I find that as soon as you are conscious of it, try sitting up very straight and squeeze your shoulder blades together to keep your shoulders back and very tall. Usually I find by just remembering to squeeze my shoulder blades usually fixes the problem for the most part (weird). I believe someone (or maybe a couple? I didn't read through all the posts) also suggested losing the stirrups which is a great idea.

                I find that not only will I pump with my seat and body, I will tend to follow along with my arms, but once again, as soon as I fix my shoulders, suddenly I'm not "chasing" my horse with my reins and pumping with my arms.

                Try constantly thinking to yourself "tall and dressage-like" - no moving of the body!!

                Comment


                • #9
                  I had battled with this too in the past, and I noticed it more on the lazier horses. It was almost like I was using my upper body to help keep them forward. Once I strengthened my core and legs, I was able to hold myself steadier. Try using your hips/pelvis more to follow the canter rhythm rather than the upper body. And I too had to do exercises on AND off of the horse to strengthen my core. I'm not naturally strong in that area so I had to work a little harder at it. Good luck!

                  Comment


                  • #10
                    The old egg and spoon game can be a real help if you are into being a little silly. But along the same lines I've had instructors tell me "imagine you are carrying a tray with a glass of water on it" - if you actually try that at home, walking around your kitchen, you'll feel how your abs hold your upper body independently and your upper body sort of "floats" to prevent the water sloshing, while your hips move to balance you as you walk.

                    Comment


                    • #11
                      This is an all to familiar issue to me what has helped me is to take one hand of the reins and let it hang straight down at my side tapping the saddle pad in rythm with the horses stride and the concentrating on keeping my lower back soft and following with my hips. When you are "rocking", you balance is off and you won't be able to truely let that hand hang straight down at your side. When you get more balance you can start to move that free hand around and also do the same excercise with no- stirrups...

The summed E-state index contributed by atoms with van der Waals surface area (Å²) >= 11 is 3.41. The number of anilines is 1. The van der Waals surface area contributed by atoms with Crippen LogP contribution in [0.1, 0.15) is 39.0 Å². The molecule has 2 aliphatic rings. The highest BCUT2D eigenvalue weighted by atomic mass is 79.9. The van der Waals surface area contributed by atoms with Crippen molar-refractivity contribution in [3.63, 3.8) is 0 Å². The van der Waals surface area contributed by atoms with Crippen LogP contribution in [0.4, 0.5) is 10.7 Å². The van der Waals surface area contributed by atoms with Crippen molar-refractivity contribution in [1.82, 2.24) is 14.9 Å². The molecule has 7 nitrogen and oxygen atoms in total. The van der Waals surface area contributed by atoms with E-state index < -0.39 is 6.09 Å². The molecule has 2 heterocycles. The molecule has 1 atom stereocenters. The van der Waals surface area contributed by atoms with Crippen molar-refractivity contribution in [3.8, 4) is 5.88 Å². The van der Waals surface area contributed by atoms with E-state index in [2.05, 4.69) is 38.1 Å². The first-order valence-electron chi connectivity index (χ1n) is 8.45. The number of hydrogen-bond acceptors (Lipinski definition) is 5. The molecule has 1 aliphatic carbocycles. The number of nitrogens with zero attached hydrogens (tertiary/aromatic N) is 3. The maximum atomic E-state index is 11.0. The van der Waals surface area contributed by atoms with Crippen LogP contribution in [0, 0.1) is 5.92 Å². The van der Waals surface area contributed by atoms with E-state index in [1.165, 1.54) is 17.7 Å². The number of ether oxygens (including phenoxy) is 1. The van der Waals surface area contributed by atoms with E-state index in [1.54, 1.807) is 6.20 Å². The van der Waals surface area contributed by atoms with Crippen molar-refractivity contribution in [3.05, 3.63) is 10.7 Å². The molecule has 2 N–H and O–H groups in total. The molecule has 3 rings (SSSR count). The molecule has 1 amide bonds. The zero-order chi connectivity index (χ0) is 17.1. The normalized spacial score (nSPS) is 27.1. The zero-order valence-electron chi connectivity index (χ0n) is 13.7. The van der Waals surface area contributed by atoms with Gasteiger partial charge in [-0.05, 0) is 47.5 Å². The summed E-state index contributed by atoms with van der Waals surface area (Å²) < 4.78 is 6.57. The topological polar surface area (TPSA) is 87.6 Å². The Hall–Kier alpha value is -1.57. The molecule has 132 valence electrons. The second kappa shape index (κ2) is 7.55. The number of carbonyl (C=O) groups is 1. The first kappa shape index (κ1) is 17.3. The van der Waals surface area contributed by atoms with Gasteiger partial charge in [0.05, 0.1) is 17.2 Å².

Comment


                      • #12
                        I've been working on this, and for me at least, some of the problem is getting my legs stronger, so I can rely on them to get my mare going, rather than trying to use my upper body. I also try to get a really good canter, even too much canter, so I can relax, and feel like I do not need to do as much to keep that canter.

                        Once I get that, I think of a zipper going all the way up my abs, and I stretch it as long as I can while keeping my abs tight (like I need to make them tight to keep the zipper closed). I let my lower back flex with the forward motion, and I think of keeping my knuckles lightly against her neck, so may hands stay quiet. Maybe (Probably) not perfect, but it has brought a lot of improvement.
                        My blog: Journeys in Riding

                        Comment


                        • #13
                          Have your trainer lunge you with no stirrups while you hold the pommel and cantle.

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                          • #14
                            Some people "rock" due to a pinch in the knees and not having enough weight thru the back of the calf down to heel in the stirrup. They are "pivoting" back and forth on their knee, if this is your problem then you need to strengthen your base of support, which is best done by riding without hands for support. Also standing in stirrups and then going to two point and back to a standing position, with weight centered over the leg into the heel will help.
                            www.shawneeacres.net

                            Comment


                            • #15
                              It's in the arms

                              If you relax your arms and let them move WITH the motion of the horse, your upper body will stay quieter. Try holding your reins like "driving reins" ( palms up with thumb pressed to top of rein) and just let the horses motion take your hand. Close your eyes and get in touch with your horse.

                              Good luck!

                              Comment


                              • #16
                                Originally posted by equitationlane View Post
                                If you relax your arms and let them move WITH the motion of the horse, your upper body will stay quieter. Try holding your reins like "driving reins" ( palms up with thumb pressed to top of rein) and just let the horses motion take your hand. Close your eyes and get in touch with your horse.

                                Good luck!

                                That is a very good way to think about it.
                                I noticed I did this both with my upper body AND my seat, after riding a lazier horse and also not being strong through my leg. It can be a really hard habit to break when you have been riding the lazy ones who won't move off your leg. I agree with the comment of doing no stirrups and also establishing a good canter and focusing on your position (maybe have another rider watch you and call you on it).
                                Love my "Slow-T T B"
                                2010 OTTB, Dixie Union x Dash for Money